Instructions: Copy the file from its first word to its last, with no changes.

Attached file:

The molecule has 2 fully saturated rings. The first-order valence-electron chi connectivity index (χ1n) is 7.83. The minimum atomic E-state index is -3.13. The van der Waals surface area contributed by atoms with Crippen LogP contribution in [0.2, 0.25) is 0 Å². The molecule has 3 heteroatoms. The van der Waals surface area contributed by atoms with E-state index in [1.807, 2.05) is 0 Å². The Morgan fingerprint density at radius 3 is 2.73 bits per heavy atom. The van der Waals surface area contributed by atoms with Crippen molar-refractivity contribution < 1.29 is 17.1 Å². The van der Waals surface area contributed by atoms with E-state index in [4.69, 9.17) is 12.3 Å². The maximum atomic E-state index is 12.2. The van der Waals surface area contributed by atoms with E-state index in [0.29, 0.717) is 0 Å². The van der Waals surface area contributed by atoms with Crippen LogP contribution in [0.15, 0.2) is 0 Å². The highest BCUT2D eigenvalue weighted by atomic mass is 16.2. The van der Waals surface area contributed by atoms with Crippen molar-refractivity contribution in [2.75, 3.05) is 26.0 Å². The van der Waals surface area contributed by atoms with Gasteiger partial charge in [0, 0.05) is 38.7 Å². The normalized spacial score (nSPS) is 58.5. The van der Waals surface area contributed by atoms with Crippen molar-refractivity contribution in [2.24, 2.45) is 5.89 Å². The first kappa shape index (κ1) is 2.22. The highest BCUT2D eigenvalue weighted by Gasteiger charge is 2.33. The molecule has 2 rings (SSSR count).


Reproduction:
The molecule has 2 fully saturated rings. The first-order valence-electron chi connectivity index (χ1n) is 7.83. The minimum atomic E-state index is -3.13. The van der Waals surface area contributed by atoms with Crippen LogP contribution in [0.2, 0.25) is 0 Å². The molecule has 3 heteroatoms. The van der Waals surface area contributed by atoms with E-state index in [1.807, 2.05) is 0 Å². The Morgan fingerprint density at radius 3 is 2.73 bits per heavy atom. The van der Waals surface area contributed by atoms with Crippen molar-refractivity contribution < 1.29 is 17.1 Å². The van der Waals surface area contributed by atoms with E-state index in [4.69, 9.17) is 12.3 Å². The maximum atomic E-state index is 12.2. The van der Waals surface area contributed by atoms with E-state index in [0.29, 0.717) is 0 Å². The van der Waals surface area contributed by atoms with Crippen LogP contribution in [0.15, 0.2) is 0 Å². The highest BCUT2D eigenvalue weighted by atomic mass is 16.2. The van der Waals surface area contributed by atoms with Crippen molar-refractivity contribution in [2.75, 3.05) is 26.0 Å². The van der Waals surface area contributed by atoms with Gasteiger partial charge in [0, 0.05) is 38.7 Å². The normalized spacial score (nSPS) is 58.5. The van der Waals surface area contributed by atoms with Crippen molar-refractivity contribution in [2.24, 2.45) is 5.89 Å². The first kappa shape index (κ1) is 2.22. The highest BCUT2D eigenvalue weighted by Gasteiger charge is 2.33. The molecule has 2 rings (SSSR count).